Russia May Still Be Considering Pan-Korea Gas Pipeline

Russia denies rumors that Pyongyang's demands are sinking a pipeline deal, but fears continue to overshadow agreement
February 21st, 2013
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Russia may still be considering moving ahead with ambitious plans to build a gas pipeline across the Korean peninsula, according to comments made by Russia’s Ambassador to North Korea earlier this month.

In a little noticed interview with Interfax News Agency earlier this month, the Russian Ambassador to North Korea Aleksandr Timonin denied reports that construction on the pipeline had been harmed by North Korea’s financial demands, while also saying that separate Russian – North Korean and Russian – South Korean talks were continuing.

In a separate interview, Russian Minister for Far East Development Viktor Ishayev said “Construction of a gas pipeline to South Korea is being planned. This pipeline, incidentally, will go through North Korea and will collect about $100 million in transit fees. I must stress that this is not a three-way agreement.”

The pipeline agreement between Russia and North Korea was first reached by Kim Jong Il and then-President Dmitry Medvedev in August 2011, but has reportedly received the blessing of Kim Jong Un as well.

South Korea is heavily dependent on imports for energy. According to a 2011 estimate by the U.S. Central Intelligence Agency (CIA), it is not only the 8th largest oil importer in the world, but also the 9th largest natural gas importer. The proposed pipeline could carry as much as 10 billion cubic meters of gas a year into South Korea, and according to former chairman of the ruling Saenuri party Hong Jun-pyo, would reduce natural-gas prices by about 30 percent.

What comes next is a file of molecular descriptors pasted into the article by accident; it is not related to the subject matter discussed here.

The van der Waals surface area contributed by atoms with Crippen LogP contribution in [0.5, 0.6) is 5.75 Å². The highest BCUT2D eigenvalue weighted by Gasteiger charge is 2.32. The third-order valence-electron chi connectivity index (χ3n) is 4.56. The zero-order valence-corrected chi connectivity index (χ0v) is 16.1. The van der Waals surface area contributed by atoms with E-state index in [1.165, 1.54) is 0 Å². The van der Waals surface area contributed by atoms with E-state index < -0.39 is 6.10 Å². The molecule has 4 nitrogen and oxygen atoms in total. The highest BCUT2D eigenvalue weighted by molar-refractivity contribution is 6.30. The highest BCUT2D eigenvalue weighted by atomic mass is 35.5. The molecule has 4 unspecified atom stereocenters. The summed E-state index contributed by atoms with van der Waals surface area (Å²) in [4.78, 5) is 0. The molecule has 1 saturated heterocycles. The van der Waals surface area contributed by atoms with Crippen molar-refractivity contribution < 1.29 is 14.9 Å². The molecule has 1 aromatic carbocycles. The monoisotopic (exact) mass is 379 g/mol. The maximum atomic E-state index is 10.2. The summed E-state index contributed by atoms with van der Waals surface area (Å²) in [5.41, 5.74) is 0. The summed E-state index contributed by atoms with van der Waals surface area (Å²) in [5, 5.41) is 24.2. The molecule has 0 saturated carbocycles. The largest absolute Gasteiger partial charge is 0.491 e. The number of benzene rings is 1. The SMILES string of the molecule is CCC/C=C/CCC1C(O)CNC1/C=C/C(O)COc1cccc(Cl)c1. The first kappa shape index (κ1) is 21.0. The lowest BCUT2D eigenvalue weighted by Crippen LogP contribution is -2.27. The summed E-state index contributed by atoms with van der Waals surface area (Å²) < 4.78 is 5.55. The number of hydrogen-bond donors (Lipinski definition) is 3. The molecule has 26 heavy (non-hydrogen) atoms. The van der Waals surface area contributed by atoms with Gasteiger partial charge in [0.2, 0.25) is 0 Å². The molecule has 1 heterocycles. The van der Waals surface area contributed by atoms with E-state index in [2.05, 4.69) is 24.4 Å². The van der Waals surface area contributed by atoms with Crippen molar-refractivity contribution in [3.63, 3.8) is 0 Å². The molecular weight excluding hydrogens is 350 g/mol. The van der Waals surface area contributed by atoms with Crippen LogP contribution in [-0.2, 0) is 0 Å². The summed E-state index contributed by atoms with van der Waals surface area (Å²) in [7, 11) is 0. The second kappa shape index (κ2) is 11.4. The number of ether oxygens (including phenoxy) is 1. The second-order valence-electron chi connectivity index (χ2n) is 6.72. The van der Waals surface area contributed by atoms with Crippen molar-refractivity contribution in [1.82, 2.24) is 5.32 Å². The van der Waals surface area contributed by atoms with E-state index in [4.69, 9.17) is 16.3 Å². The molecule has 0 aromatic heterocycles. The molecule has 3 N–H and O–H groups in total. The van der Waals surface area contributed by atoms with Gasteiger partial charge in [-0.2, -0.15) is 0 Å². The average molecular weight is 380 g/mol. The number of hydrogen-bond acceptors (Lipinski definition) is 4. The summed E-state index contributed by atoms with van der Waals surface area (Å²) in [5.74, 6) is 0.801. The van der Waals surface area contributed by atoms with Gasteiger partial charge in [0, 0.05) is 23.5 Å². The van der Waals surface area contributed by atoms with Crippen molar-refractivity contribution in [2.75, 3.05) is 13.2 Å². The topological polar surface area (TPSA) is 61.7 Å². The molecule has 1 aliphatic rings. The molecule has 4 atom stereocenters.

However, analysts have cast doubt on whether the pipeline would ever come to fruition since it was signed. While there are obvious benefits for Russia and North Korea, most of the concerns fall on the South Korean side.

For South Korea, there would likely be a reduction in energy prices, but perhaps at the cost of energy security. Russia has played politics with natural gas supplies before in Europe, and if North Korea’s seemingly annual warnings about closing the Kaesong Industrial Complex (KIC) are any indication, it could potentially threaten the pipeline whenever it saw fit.

Given recent events, the biggest concern for the South Korean side could be what North Korea decides to do with the $100 million annually it is estimated to receive as part of the deal. As recent missile and nuclear tests have shown, North Korea has made strides in both areas and money from the deal could be used to upgrade further while also undermining sanctions.

The development of a pipeline would correspond with a noticeable increase in Russia – North Korea economic ties, albeit from an extremely small level. Bilateral trade between Russia and North Korea increased considerably in the first half of last year, and last year Russia announced that it would write off 90% of the $11 billion in debt owed by North Korea.

Russia is also one of the major drivers of development in the Rason Special Economic Zone (SEZ), located in northeast North Korea near the borders of China and Russia.

In addition to establishing cross-border freight train service, a Russian company paid $1 billion to obtain a 49-year lease on the 3rd pier. Andray Abrahamain at Choson Exchange says the pier is currently undergoing “refurbishment as well as bridge construction, which will allow Russian-gauge trains to go all the way to the port.”

The North Korean consul in Nakhodka, Sim Kuk Ryon, also told a recent meeting of Russian investors that there would be two flights a week between Vladivostok and Rason in the future, though he did not specify what carriers or when the flights would begin.

Photo by ripperda